Veterans help one of their own

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Ted Sullivan
Saturday, November 1, 2008
— John Henry Williams protected his fellow soldiers in the Vietnam War, but now his comrades are caring for him.

Williams, 56, suffered a stroke in May, leaving him paralyzed on his left side. He’s been in the Veterans Affairs Medical Center in Tomah since May.

“He’s basically in a wheelchair,” girlfriend Janet Williams said. “He can’t walk up steps or get into the house on his own.”

When John learned he needed a wheelchair ramp, his fellow veterans chipped in. A dozen men on Friday built a 17-foot ramp outside his south Janesville home. All the labor and materials were donated.

“The No. 1 thing is veterans take care of veterans,” said Ed Martinez of the United Auto Workers Local 95 Veterans Committee. “Once you’re military, you’re always military.”

John can only walk short distances after suffering the stroke. He is diabetic and has nerve damage. He is fortunate the stroke didn’t impact his mind, speech or sense of humor.

Physical therapy has improved his physical capabilities, but he still needed the wheelchair ramp.

Janet was given an estimate of $1,100 to build a ramp and deck at their home’s front door. The cost didn’t include labor.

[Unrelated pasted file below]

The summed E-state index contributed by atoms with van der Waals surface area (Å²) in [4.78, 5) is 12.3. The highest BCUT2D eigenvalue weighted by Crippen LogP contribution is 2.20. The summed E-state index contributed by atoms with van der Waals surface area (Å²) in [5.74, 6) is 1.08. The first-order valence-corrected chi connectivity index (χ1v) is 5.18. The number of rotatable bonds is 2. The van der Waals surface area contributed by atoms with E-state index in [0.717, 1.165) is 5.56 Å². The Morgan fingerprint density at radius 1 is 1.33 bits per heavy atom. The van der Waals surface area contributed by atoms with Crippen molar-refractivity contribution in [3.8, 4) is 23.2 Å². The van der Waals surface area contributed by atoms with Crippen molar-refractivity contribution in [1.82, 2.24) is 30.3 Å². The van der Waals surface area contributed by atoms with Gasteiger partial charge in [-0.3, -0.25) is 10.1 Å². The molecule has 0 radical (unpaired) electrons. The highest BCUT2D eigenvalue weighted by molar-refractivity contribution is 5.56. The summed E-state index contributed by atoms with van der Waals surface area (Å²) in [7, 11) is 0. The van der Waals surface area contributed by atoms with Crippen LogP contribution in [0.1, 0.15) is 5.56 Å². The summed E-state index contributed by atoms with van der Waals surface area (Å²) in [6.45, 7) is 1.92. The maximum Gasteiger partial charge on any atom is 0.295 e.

It was too expensive.

“I didn’t know what I was going to do,” she said.

Doctors wouldn’t approve releasing John until his house was wheelchair accessible. It would have been unsafe for him to be home in case of a fire or other emergency.

Larry Abbott, a neighbor, decided to get help. His son is an Iraq War veteran. He also knows veterans in the union. He made a few phone calls.

“I just wanted to see if we could get him home. He’s a good neighbor,” Abbott said. “Bad things happen to good people.”

Martinez got involved. He asked other veterans to get involved.

“Everybody we called said, ‘When do you want me?’” Martinez said. “There’s just a special bond that veterans have. It’s a brotherhood.”

On Friday afternoon, men were driving screws into lumber. Saws were screeching. A young boy was sweeping away sawdust.

The deck was nearly complete, but railings needed to be added.

“I think it’s awesome,” Janet said, admiring the ramp. “I can’t thank these guys enough.”

John has no idea the ramp was built. It will be a surprise. If doctors approve, John will be home by Thanksgiving.

“Thank God for friends and neighbors,” Janet said.

Last updated: 11:00 pm Thursday, December 13, 2012

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